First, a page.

National IT & Warranty companies allow businesses access to a huge range of IT Professionals from all over the country. This means more work for us Computer Technicians, but some National IT & Warranty companies also have a dark side. In this article I would like to talk about dealing with "Nationals" and what to watch out for.
There are generally two types of Nationals. National IT Services allow businesses such as your own to hire Computer Technicians in other states, expanding their reach. The other type are National Warranty providers where a company can send you out to fulfill their warranty obligations. A typical client of a National Warranty provider would be a very large business that has warranty obligations to fulfill such as Staples. Staples primary focuses on office supplies but they also sell computers and peripherals. They don’t want to maintain a network of their own technicians across the country so they outsource this work to a National.
Nationals acting as the middle men will then refer work to a technician who is geographically close to the location of the work and take a cut of the profit.
The obvious benefit of this to Computer Technicians is that we have work sent our way. It really sounds like it is win-win for all parties and I know some technicians who have had success with them. However, it doesn’t always work out that way. The good ones are good and the bad ones can be really bad. Here are some of the reasons that make the bad ones bad:
A large problem with the National companies is that many of them allow the client to set the rate of the work that needs to be done. The rate is often so low than no legitimate Computer Business would waste their time accepting it. You would believe that the market would sort itself out when no one accepts the lowball jobs and forces the client to pay a higher price. However, this is often not the case as inexperienced and possibly unqualified technicians accept the work.
The client gets work done cheaply and continues to post lowball jobs driving technicians with real overheads out of the Nationals marketplace.
My Monitor Has A Virus
When a client needs some work done, the job gets put the onto the Nationals marketplace for techs to snap up or the National might even directly call a technician who is in the area. The client wants the work done at a price they specify and its up to the technician to either accept or reject the work.
The real danger here is the diagnosis of the initial problem. Have you ever had a client say that their computer has a virus only for you to go onsite and find out that it was a blown power supply? In most cases, the client’s initial diagnosis was wrong.
When you are working for yourself and are being paid on an hourly basis, this is not a problem. You simply tell the client that the problem seems to be X and is not a virus. You let them know the costs of fixing X, get the go-ahead and fix the problem.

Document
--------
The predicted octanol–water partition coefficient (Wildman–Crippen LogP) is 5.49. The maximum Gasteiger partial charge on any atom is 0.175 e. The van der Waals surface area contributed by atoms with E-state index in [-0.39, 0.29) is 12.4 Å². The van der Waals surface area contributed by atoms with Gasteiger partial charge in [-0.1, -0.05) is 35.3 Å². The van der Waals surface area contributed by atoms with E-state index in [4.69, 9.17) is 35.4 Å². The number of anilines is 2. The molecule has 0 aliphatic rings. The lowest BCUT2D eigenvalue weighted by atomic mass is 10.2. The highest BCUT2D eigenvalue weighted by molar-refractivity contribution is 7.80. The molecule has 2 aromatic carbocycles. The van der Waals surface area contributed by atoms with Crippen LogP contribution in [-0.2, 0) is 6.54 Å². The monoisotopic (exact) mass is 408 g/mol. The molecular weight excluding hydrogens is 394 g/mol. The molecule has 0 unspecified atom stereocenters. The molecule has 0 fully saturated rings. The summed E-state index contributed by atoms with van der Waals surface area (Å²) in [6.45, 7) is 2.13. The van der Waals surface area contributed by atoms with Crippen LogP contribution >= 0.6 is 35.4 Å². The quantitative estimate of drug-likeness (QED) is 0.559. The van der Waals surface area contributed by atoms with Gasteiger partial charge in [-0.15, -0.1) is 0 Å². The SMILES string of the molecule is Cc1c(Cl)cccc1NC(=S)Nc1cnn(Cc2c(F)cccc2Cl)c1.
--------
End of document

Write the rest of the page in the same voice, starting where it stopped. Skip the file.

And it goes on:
When you work for a National you have agreed to do a certain job at a certain rate, even though that is obviously not the issue. In some cases you can get approval to fix whatever needs to be done, but with some Nationals you are just the grunt who needs to do what they say.
In some cases, the person with the failing hardware had to call a support line who diagnosed the issue over the phone and then sent you out with the appropriate parts. The diagnosis might be a little more accurate but it is still possible that they are wrong. The whole back and forth, getting approval and getting parts can get ugly.
I have heard horror stories where technicians have gone onsite to do a very specific task with parts in hand, find out that the diagnosis was incorrect and are unable to fix the problem. Since the problem wasn’t fixed, the client isn’t going to pay the National and in turn the National isn’t going to pay you, even though you did exactly as they asked.
I have also heard of other payment horror stories where they take months to pay you and make you jump through all sorts of hoops. This is possibly a cash flow issue on their end.
So Should I Avoid National Service Providers?
I don’t believe you should avoid National Service Providers entirely. I know of many technicians who have used them to fill slow times in the day. Apparently, If you have a very specific qualification you might be able to avoid the majority of the issues I have pointed out in this article. If you are the only person in a certain area that is qualified to do a certain job, then you can call the shots and set the price you want.
The trick with working for Nationals is to build your business with your own clients and use the Nationals during slower times. If you don’t rely on them, you have the power to say “Pay my rate and I am happy to do the work. If not, see ya later”.
If you are doing some work with them for the first time, do not accept a large job to begin with and do not accept any more work until they have paid you for your first callout. Many technicians have had problems getting paid by certain Nationals.
If you need some work and want to do a job for a National, always research them first by searching for terms such as:
Also search for the name of the National (or even just the word “nationals” using the search box in the top right corner of the Technibble site.
I would have listed the names of some of the better known Nationals here in this article but some of the mainstream ones have so many complaints against them that I wouldn’t dare mention them. So, I am going to send this question out to the Technibble community.
Which National’s have you worked for? Which ones were the best and which ones were the worst? Please leave us a comment in the form below.
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